Anonymous wrote: > David: > >>Actually from what you say here it seems pretty likely that >>you do know what linear independence _is_, but the >>way you're stating the definition is totally wrong. > > Right. That's my point. I *do* know the definition, but the phrasing always > gets me. It's like this, probably, for a bunch of the main terms. Still, you > say the number one problem is that students don't understand all the > definitions. Is my understanding of "independence" then not good enough? Or > is it?
A definition may be phrased differently in different texts. But these variatons should be eqivalent. Starting with one of these variants with the *exact* phrasing you will usually build an internal mental representation. You should be able to reproduce the original definition from this internal representation. If this does not work (i.e. "the phrasing gets you"), this indicates that something went wrong along the way.
The problem is that you will confuse yourself each time you need to know the original concept, e.g. in a proof.
I suggest the following steps when confronted with the definition of a new concept X:
1. While reading the definition of X for the first time (a) ignore previous encounters with anything that just "looks like" X. (b) if the definition of X uses concept Y then lookup the definition of Y unless you are able to reproduce it yourself. for example, when you encounter the definition of "vector space", ignore that you might met the term "vector" before.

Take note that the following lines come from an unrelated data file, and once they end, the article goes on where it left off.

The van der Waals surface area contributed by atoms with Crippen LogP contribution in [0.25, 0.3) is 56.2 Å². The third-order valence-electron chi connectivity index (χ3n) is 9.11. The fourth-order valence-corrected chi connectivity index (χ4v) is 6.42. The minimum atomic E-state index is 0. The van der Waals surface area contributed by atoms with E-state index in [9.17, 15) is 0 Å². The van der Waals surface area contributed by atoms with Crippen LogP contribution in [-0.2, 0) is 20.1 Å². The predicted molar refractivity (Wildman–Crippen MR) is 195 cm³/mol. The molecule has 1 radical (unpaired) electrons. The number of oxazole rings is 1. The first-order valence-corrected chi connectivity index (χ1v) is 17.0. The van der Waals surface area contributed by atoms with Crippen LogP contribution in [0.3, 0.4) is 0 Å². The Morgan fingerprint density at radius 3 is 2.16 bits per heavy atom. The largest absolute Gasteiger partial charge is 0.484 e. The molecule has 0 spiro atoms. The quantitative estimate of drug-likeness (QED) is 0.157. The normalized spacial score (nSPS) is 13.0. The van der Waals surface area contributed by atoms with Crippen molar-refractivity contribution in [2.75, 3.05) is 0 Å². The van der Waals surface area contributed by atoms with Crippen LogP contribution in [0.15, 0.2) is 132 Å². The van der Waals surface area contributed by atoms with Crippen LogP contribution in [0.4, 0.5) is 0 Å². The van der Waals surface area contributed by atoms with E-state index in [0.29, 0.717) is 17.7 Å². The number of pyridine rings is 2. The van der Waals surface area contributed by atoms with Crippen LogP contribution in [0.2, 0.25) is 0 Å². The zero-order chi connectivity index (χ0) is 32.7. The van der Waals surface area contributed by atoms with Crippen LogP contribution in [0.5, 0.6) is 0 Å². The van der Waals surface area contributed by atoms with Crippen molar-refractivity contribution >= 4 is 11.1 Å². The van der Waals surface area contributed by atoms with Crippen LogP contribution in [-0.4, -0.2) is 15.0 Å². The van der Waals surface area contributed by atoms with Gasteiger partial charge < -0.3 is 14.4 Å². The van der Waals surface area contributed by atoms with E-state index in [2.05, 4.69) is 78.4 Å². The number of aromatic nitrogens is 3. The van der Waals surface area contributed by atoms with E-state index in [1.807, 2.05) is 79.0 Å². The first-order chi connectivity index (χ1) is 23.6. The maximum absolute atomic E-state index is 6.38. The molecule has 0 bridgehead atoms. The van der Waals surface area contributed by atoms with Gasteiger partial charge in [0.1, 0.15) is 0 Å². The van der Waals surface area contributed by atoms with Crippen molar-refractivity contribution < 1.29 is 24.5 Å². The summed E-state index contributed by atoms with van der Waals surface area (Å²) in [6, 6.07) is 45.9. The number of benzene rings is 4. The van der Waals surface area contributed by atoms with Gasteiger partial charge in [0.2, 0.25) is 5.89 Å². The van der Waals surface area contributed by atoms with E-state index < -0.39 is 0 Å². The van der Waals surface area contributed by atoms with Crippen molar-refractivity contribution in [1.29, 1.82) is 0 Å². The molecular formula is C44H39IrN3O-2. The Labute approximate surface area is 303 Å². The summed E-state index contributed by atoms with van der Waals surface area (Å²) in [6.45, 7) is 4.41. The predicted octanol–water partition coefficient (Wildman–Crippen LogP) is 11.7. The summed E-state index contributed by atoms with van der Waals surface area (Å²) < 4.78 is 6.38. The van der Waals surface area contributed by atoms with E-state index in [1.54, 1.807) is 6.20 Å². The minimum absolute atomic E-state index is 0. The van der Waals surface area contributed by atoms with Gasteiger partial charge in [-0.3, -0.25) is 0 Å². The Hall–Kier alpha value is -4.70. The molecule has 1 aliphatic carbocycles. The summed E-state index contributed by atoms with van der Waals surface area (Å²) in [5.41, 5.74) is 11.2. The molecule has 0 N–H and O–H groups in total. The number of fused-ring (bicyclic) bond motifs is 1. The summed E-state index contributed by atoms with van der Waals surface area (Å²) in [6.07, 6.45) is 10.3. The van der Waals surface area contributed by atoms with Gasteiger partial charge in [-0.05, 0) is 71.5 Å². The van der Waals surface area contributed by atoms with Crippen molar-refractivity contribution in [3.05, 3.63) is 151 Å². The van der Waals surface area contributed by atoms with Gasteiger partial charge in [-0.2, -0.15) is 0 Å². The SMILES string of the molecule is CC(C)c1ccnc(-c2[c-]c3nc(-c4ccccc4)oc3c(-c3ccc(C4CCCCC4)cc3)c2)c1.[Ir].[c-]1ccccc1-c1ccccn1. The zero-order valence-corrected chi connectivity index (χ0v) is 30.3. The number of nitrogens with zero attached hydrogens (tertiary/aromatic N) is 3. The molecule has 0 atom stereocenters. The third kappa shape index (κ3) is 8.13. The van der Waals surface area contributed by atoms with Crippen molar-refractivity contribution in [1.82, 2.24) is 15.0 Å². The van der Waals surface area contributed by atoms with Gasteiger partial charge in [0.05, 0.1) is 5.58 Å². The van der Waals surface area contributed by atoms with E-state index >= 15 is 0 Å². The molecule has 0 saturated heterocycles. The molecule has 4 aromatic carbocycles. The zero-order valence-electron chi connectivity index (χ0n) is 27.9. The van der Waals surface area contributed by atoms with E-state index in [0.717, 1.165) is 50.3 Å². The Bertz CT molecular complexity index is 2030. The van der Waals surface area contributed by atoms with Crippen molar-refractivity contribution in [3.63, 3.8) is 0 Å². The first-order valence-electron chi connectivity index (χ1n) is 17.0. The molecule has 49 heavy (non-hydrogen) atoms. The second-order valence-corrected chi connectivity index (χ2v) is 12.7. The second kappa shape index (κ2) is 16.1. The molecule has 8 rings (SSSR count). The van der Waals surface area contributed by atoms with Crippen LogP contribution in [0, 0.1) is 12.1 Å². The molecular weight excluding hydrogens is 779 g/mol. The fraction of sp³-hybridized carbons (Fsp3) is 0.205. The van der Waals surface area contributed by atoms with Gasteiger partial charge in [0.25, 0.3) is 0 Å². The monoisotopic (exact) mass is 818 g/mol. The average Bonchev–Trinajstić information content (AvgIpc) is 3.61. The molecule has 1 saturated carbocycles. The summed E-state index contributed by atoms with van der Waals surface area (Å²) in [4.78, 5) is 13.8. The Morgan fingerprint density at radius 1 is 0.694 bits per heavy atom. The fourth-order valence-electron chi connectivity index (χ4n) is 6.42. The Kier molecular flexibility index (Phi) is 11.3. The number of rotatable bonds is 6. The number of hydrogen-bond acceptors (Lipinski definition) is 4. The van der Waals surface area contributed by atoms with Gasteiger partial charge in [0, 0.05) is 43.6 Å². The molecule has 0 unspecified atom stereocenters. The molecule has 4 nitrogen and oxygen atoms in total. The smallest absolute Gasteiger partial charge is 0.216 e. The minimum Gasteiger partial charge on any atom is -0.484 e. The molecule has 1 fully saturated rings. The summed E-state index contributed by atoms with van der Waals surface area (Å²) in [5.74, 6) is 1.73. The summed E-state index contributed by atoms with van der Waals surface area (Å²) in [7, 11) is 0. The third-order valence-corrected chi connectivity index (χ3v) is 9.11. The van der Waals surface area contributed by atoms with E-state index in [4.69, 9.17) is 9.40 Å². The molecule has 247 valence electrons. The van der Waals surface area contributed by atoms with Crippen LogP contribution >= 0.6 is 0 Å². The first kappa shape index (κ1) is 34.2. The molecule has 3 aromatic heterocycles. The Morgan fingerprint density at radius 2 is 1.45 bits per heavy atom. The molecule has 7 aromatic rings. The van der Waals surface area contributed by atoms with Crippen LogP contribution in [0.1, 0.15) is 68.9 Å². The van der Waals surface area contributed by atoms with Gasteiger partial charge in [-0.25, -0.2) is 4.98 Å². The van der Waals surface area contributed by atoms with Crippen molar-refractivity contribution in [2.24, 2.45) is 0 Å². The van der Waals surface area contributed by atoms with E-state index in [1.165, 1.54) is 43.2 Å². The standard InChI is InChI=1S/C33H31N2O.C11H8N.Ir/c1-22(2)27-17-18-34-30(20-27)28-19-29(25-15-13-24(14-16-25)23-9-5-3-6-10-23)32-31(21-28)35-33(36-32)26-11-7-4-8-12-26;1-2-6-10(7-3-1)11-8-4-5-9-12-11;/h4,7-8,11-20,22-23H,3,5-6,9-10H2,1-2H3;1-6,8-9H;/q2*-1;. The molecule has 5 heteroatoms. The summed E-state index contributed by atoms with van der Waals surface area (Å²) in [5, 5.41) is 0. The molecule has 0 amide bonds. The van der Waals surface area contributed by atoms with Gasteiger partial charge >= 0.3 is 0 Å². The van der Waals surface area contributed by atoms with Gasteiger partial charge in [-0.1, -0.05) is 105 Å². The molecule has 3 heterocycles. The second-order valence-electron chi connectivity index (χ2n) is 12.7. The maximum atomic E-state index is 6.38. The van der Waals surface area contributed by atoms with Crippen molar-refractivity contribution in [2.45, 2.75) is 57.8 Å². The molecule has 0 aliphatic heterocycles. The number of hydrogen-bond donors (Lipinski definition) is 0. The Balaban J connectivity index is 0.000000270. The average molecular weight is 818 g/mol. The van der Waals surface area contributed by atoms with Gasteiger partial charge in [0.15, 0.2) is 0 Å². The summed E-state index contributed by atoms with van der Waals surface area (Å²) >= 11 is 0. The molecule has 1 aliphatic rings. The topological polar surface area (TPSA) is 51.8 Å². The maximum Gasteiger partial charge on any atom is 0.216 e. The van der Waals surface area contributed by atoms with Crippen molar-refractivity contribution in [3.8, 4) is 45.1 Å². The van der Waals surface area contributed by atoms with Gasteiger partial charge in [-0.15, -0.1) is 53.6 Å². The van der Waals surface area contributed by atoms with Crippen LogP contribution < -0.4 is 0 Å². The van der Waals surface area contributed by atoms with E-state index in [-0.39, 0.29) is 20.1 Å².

2. after having read the definition of X look for (non)examples of X. at this stage, _do_not_hesitate_to_look_at_the_definition_of_X_again. Do not count on being able to memorize the definition of X just from reading it once or twice. It is far worse to memorize a distorted version of the original definition. Working on examples this way will eventually help you to memorize the definition.
3. look at proofs of statements that involve concept X. Try it yourself. This will help you to memorize X.
4. After a while check if you can reproduce the original definition of X.
The main point in steps 2 and 3 is to avoid the fatal sequence "read X once , remember X' instead, use X' until it sinks in, never really understand X"
For this it is crucial that you check constantly whether you really are really using the correct definition.
> >> Next time you take the class try actually >>_learning_ the definitions of all the important terms, >>_precisely_. > > OK, there's my answer, I guess. I've always had courses where professors > emphasized that we don't have to memorize definitions and terms word for word, > whether it's a foreign language course, a social studies course, an economics > course, whatever.
They probably just meant to stress, that you should not _stop_ at memorizing word for word. Also they may have counted on previous knowledge about the concepts taught. But I guess, you learned at least foreign vocabulary word for word.
> It seems like definitions are usually just things that you > have to get the basic jist of. It's sort of unfair that math is different and > no one warns us about it.